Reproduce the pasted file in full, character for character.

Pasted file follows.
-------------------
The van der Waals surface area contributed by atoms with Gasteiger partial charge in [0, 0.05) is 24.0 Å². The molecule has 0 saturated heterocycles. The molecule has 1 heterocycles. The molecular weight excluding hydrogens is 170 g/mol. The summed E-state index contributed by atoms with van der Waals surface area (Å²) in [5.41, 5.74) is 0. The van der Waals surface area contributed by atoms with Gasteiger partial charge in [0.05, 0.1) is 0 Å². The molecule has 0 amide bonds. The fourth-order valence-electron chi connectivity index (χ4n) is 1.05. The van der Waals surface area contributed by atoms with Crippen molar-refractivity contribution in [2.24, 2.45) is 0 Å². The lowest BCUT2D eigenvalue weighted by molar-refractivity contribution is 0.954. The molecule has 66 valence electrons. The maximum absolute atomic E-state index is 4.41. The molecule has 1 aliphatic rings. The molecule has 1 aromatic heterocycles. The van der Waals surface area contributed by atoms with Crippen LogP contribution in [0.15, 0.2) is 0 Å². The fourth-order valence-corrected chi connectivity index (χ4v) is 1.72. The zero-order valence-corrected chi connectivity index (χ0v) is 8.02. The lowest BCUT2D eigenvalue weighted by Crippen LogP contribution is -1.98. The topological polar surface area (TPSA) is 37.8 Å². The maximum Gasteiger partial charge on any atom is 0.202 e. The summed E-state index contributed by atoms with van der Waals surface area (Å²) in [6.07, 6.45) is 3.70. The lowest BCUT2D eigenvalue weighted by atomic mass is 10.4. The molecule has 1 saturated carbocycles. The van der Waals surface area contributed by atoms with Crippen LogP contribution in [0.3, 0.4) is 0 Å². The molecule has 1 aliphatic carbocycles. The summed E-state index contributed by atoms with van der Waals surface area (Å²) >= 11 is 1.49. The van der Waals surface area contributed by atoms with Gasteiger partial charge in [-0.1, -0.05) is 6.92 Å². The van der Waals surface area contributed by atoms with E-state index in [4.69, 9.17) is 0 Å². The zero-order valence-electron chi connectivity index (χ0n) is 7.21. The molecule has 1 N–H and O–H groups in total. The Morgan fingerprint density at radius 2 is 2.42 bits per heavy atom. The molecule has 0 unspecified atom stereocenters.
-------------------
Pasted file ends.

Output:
The van der Waals surface area contributed by atoms with Gasteiger partial charge in [0, 0.05) is 24.0 Å². The molecule has 0 saturated heterocycles. The molecule has 1 heterocycles. The molecular weight excluding hydrogens is 170 g/mol. The summed E-state index contributed by atoms with van der Waals surface area (Å²) in [5.41, 5.74) is 0. The van der Waals surface area contributed by atoms with Gasteiger partial charge in [0.05, 0.1) is 0 Å². The molecule has 0 amide bonds. The fourth-order valence-electron chi connectivity index (χ4n) is 1.05. The van der Waals surface area contributed by atoms with Crippen molar-refractivity contribution in [2.24, 2.45) is 0 Å². The lowest BCUT2D eigenvalue weighted by molar-refractivity contribution is 0.954. The molecule has 66 valence electrons. The maximum absolute atomic E-state index is 4.41. The molecule has 1 aliphatic rings. The molecule has 1 aromatic heterocycles. The van der Waals surface area contributed by atoms with Crippen LogP contribution in [0.15, 0.2) is 0 Å². The fourth-order valence-corrected chi connectivity index (χ4v) is 1.72. The zero-order valence-corrected chi connectivity index (χ0v) is 8.02. The lowest BCUT2D eigenvalue weighted by Crippen LogP contribution is -1.98. The topological polar surface area (TPSA) is 37.8 Å². The maximum Gasteiger partial charge on any atom is 0.202 e. The summed E-state index contributed by atoms with van der Waals surface area (Å²) in [6.07, 6.45) is 3.70. The lowest BCUT2D eigenvalue weighted by atomic mass is 10.4. The molecule has 1 saturated carbocycles. The van der Waals surface area contributed by atoms with Crippen LogP contribution in [0.3, 0.4) is 0 Å². The molecule has 1 aliphatic carbocycles. The summed E-state index contributed by atoms with van der Waals surface area (Å²) >= 11 is 1.49. The van der Waals surface area contributed by atoms with Gasteiger partial charge in [-0.1, -0.05) is 6.92 Å². The van der Waals surface area contributed by atoms with E-state index in [4.69, 9.17) is 0 Å². The zero-order valence-electron chi connectivity index (χ0n) is 7.21. The molecule has 1 N–H and O–H groups in total. The Morgan fingerprint density at radius 2 is 2.42 bits per heavy atom. The molecule has 0 unspecified atom stereocenters.